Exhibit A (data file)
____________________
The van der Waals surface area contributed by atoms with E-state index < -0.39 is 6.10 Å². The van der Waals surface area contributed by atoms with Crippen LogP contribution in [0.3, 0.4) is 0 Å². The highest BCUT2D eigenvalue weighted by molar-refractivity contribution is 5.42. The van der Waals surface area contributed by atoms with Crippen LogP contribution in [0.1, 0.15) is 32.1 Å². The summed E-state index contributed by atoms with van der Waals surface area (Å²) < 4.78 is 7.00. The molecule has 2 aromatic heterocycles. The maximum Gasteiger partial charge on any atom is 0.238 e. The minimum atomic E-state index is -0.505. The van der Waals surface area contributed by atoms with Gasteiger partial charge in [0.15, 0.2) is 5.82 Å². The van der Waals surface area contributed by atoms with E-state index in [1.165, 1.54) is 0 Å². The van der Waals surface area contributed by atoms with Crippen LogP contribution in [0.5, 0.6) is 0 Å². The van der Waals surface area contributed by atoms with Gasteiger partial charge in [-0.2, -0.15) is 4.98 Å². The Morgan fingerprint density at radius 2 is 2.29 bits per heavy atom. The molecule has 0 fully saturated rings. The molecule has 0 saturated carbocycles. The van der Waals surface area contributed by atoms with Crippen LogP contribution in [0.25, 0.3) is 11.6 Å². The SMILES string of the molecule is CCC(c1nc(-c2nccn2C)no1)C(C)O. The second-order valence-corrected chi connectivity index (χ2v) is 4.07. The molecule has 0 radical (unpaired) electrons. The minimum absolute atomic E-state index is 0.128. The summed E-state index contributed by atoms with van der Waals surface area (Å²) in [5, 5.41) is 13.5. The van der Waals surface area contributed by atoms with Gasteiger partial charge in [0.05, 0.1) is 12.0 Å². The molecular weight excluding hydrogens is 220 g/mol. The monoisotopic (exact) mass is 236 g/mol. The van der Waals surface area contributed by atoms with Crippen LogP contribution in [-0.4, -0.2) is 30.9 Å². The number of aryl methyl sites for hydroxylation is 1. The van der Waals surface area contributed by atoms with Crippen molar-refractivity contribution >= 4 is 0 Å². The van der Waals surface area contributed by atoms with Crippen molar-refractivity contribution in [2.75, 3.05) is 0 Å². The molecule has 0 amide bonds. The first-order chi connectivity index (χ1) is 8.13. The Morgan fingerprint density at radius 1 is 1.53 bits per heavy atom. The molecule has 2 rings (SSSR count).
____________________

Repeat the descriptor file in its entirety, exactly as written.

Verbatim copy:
The van der Waals surface area contributed by atoms with E-state index < -0.39 is 6.10 Å². The van der Waals surface area contributed by atoms with Crippen LogP contribution in [0.3, 0.4) is 0 Å². The highest BCUT2D eigenvalue weighted by molar-refractivity contribution is 5.42. The van der Waals surface area contributed by atoms with Crippen LogP contribution in [0.1, 0.15) is 32.1 Å². The summed E-state index contributed by atoms with van der Waals surface area (Å²) < 4.78 is 7.00. The molecule has 2 aromatic heterocycles. The maximum Gasteiger partial charge on any atom is 0.238 e. The minimum atomic E-state index is -0.505. The van der Waals surface area contributed by atoms with Gasteiger partial charge in [0.15, 0.2) is 5.82 Å². The van der Waals surface area contributed by atoms with E-state index in [1.165, 1.54) is 0 Å². The van der Waals surface area contributed by atoms with Crippen LogP contribution in [0.5, 0.6) is 0 Å². The van der Waals surface area contributed by atoms with Gasteiger partial charge in [-0.2, -0.15) is 4.98 Å². The Morgan fingerprint density at radius 2 is 2.29 bits per heavy atom. The molecule has 0 fully saturated rings. The molecule has 0 saturated carbocycles. The van der Waals surface area contributed by atoms with Crippen LogP contribution in [0.25, 0.3) is 11.6 Å². The SMILES string of the molecule is CCC(c1nc(-c2nccn2C)no1)C(C)O. The second-order valence-corrected chi connectivity index (χ2v) is 4.07. The molecule has 0 radical (unpaired) electrons. The minimum absolute atomic E-state index is 0.128. The summed E-state index contributed by atoms with van der Waals surface area (Å²) in [5, 5.41) is 13.5. The van der Waals surface area contributed by atoms with Gasteiger partial charge in [0.05, 0.1) is 12.0 Å². The molecular weight excluding hydrogens is 220 g/mol. The monoisotopic (exact) mass is 236 g/mol. The van der Waals surface area contributed by atoms with Crippen LogP contribution in [-0.4, -0.2) is 30.9 Å². The number of aryl methyl sites for hydroxylation is 1. The van der Waals surface area contributed by atoms with Crippen molar-refractivity contribution >= 4 is 0 Å². The van der Waals surface area contributed by atoms with Crippen molar-refractivity contribution in [2.75, 3.05) is 0 Å². The molecule has 0 amide bonds. The first-order chi connectivity index (χ1) is 8.13. The Morgan fingerprint density at radius 1 is 1.53 bits per heavy atom. The molecule has 2 rings (SSSR count).